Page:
Contemporary Chamber Quartet Entertains and Inspires
Brooklyn Rider shares excellence and artistry through a two-day residency in the MSU College of Music.
A premier chamber ensemble that captures international acclaim for its genre-defying repertoire rolled in to the MSU College of Music Nov. 30-Dec. 1 to offer master classes, forums and a stunning high-energy performance for the campus and community.
The two-day residency with the Brooklyn Rider Quartet was among the slate of programs offered this fall through the College’s Running Start program. Brooklyn Rider members Johnny Gandelsman and Colin Jacobsen, violins, Nicholas Cords, viola, and Michael Nicolas, cello, presented violin and chamber music master classes, a student composer reading class, and a career conversation session in which they discussed their entrepreneurial path. Their visit represents the College’s commitment to introducing students to high-level artists who champion new business models and entrepreneurial paths for musical careers.
“Working with artists like Brooklyn Rider can both help our students to reach new artistic heights and expand their ideas for what’s possible in their future professional paths,” says Christine Beamer, director of career services and music entrepreneurship. “It’s more than a passive experience. It is an opportunity for students to draw back the curtain and analyze how entrepreneurial success combines artistic excellence, a passion for a vision, and methodical planning and development of that vision. These events give students a lot of opportunities to interact with successful, well-known artists, artistically, personally, and professionally.”
Alex Hoelzen, a second year master’s student in flute performance, agreed. Hoelzen was among nearly 20 students who attended the conversational Q&A in Hart Recital Hall, as well as portions of the student composer readings in Cook Recital Hall. He also worked backstage at the Dec. 1 Brooklyn Rider performance at Fairchild Theatre.
“Having groups and musicians who are making their own way come in and give us a glimpse of their careers and skills is imperative for students who hope to build a career in the arts,” Hoelzen says. “Brooklyn Rider was inspiring for their love of music, and their complete willingness to interface with students and audiences without any kind of conceit despite playing at an extremely high level.”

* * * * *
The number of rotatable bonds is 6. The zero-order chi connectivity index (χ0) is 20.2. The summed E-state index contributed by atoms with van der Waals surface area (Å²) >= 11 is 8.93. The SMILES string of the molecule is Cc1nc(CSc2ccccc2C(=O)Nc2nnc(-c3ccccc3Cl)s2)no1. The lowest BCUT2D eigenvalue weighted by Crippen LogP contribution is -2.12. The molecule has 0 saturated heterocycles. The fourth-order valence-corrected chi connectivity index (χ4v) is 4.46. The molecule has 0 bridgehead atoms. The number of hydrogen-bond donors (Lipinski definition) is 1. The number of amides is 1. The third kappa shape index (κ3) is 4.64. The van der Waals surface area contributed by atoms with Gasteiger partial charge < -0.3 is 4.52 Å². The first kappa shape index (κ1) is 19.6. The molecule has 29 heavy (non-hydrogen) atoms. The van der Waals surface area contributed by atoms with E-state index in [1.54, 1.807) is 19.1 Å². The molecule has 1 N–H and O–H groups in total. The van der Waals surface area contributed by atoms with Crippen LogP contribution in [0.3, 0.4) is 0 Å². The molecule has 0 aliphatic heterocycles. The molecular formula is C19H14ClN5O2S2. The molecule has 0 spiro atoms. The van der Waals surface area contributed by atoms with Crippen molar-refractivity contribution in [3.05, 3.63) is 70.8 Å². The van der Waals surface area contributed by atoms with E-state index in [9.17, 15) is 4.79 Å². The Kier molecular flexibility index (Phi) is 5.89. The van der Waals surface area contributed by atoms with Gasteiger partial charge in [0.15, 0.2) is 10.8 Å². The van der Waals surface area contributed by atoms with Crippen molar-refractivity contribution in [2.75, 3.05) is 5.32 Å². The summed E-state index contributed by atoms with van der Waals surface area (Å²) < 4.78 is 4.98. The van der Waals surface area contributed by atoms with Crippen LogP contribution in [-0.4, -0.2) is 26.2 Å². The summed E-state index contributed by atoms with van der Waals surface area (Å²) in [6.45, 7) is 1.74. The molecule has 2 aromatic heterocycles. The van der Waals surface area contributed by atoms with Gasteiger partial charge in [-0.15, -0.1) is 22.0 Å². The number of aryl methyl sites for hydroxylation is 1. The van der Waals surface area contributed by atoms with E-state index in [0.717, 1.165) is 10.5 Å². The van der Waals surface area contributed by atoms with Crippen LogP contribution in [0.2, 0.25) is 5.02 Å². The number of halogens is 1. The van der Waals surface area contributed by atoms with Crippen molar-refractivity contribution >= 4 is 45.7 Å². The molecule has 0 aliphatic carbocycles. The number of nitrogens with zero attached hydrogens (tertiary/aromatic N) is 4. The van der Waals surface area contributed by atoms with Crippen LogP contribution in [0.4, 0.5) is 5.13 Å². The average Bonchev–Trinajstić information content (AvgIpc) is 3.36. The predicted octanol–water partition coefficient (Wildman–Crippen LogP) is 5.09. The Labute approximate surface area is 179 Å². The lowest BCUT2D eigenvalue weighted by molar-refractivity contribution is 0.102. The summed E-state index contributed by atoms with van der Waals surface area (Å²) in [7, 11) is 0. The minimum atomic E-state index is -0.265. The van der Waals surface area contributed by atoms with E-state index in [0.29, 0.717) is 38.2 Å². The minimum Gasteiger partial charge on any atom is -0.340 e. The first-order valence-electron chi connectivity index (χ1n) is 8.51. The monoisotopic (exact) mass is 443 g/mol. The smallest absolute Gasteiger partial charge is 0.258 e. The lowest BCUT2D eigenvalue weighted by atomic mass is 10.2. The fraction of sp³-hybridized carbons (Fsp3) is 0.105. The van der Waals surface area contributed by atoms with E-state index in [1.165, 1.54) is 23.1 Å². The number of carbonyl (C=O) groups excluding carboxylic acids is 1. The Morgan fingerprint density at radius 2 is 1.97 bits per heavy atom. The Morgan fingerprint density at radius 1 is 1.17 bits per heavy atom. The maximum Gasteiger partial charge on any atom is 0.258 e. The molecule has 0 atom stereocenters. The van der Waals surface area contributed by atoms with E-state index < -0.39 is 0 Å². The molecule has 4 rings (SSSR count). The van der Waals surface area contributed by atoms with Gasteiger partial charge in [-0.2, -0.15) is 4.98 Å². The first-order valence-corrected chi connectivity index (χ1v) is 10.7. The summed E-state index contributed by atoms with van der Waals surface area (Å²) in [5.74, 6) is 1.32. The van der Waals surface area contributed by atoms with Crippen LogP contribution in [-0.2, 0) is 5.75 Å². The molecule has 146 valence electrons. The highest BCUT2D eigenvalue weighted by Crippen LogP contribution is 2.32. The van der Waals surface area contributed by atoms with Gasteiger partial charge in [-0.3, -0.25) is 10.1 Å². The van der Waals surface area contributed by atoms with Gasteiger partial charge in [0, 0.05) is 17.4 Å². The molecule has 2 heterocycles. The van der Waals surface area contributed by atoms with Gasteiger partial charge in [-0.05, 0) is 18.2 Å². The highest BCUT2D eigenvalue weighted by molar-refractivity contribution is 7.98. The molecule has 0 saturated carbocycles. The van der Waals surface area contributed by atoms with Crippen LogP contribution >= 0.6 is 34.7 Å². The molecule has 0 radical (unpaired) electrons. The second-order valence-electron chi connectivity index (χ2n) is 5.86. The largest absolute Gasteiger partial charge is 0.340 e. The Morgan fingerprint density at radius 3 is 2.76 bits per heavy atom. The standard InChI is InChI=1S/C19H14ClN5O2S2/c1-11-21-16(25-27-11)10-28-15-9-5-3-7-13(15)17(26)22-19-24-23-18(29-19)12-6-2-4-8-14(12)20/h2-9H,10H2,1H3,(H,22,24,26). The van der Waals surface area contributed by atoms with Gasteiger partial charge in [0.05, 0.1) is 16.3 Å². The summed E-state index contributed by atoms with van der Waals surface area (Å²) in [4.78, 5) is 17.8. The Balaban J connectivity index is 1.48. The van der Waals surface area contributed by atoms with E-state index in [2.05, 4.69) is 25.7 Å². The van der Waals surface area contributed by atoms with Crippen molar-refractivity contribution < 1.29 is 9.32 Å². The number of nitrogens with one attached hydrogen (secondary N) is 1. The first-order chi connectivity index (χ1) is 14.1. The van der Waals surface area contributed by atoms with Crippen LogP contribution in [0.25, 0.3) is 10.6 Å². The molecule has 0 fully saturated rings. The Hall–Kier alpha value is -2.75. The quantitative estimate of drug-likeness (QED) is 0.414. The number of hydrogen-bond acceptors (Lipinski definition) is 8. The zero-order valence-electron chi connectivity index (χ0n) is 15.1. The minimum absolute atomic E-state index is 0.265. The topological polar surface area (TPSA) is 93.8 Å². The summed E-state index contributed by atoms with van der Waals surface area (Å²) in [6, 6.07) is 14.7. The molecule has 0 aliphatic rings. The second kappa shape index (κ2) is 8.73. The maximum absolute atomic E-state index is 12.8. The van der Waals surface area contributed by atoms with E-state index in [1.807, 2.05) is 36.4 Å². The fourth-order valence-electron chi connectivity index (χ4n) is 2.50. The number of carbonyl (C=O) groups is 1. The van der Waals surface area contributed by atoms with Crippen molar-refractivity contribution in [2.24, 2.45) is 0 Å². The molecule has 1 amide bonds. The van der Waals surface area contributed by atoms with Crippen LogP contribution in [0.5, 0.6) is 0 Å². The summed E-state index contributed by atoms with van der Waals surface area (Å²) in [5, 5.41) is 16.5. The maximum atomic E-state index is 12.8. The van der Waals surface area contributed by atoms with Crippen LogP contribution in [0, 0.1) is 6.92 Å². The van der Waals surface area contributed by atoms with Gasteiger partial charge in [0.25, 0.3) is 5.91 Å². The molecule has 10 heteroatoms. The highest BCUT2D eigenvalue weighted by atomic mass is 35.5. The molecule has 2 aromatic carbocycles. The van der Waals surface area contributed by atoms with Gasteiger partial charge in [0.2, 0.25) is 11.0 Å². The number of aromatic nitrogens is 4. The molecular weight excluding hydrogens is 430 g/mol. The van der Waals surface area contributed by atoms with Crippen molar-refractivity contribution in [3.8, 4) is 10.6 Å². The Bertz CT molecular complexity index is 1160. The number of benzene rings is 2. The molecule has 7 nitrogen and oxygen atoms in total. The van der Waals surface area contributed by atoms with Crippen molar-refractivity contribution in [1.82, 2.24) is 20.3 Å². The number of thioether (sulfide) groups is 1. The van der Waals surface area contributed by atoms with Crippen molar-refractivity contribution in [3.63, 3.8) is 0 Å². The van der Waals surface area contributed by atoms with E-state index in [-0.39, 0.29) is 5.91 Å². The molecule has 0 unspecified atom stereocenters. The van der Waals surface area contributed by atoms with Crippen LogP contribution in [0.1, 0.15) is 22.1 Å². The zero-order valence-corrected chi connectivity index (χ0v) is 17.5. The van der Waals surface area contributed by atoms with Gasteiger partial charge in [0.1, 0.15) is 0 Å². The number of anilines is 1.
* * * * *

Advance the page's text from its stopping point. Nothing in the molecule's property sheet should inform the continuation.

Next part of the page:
Sharing the mastery
Brooklyn Rider’s residency was arranged through the Running Start program and through a local connection Gandelsman has with MSU. His father, Yuri Gandelsman, is an MSU viola professor. The younger Gandelsman had also visited MSU in January 2015 to captivate audiences with a two-hour, solo violin performance of all Bach sonatas and partitas.
Now, nearly two years later, MSU students of chamber music, violin and viola were provided the chance to work one-on-one with Gandelsman and other musical masters of the Brooklyn Rider Quartet.
Alexander Casson, a performance diploma student in violin, seized the opportunity to attend the chamber music master class.
“Brooklyn Rider’s visit was a great way to learn how a professional quartet approaches the music and the industry,” he says. “I gained a lot by having a couple days to learn from them in solo and chamber master classes, as well as to hear their perspectives about entrepreneurship and the industry.”
Student composers shared similar thoughts on having their works read by the 21st century quartet with an edgy, accessible and classically based repertoire. Christian Kolo was among 25 composition students and faculty who attended the evening workshop.
“To hear the piece I had written come to life with such beauty, passion and technical skill was stunning and a chance we composers don’t often get,” says Kolo, an undergraduate in music composition. “Too often, we are caught in our rooms with a pen and paper or computer as we create the music. Allowing our pieces to come to life like this is what makes these residencies so worthwhile.”
MSU assistant professor of composition David Biedenbender affirmed the value of students and faculty being able to hear from artists who are exploring new channels for music and entrepreneurship.
“I have seen real breakthroughs for students during these visits—moments when the hard work of the semester meets the excitement of interacting with these artists and suddenly students discover something truly important about themselves and their music,” Biedenbender said. “Personally, I am still reaping the benefits, both artistically and professionally, of connections I made with visiting artists while in graduate school. I know from experience that these residencies really can positively impact the artistic and career trajectory of students.”
Faculty and staff helping facilitate the master classes and sessions comprising the Brooklyn Rider residency through the MSU Running Start Program include Christine Beamer, director of career services and Yuri Gandelsman, professor of viola; Ricardo Lorenz, professor and chair of the Composition Area; Dmitri Berlinsky. professor of violin; I-Fu Wang, associate professor of violin; and Walter Verdehr, professor of violin. The Brooklyn Rider residency was sponsored by the Belle and Julius Harris Visiting Artist Fund established by Lauren Julius Harris, as well as the the Withrow Endowment.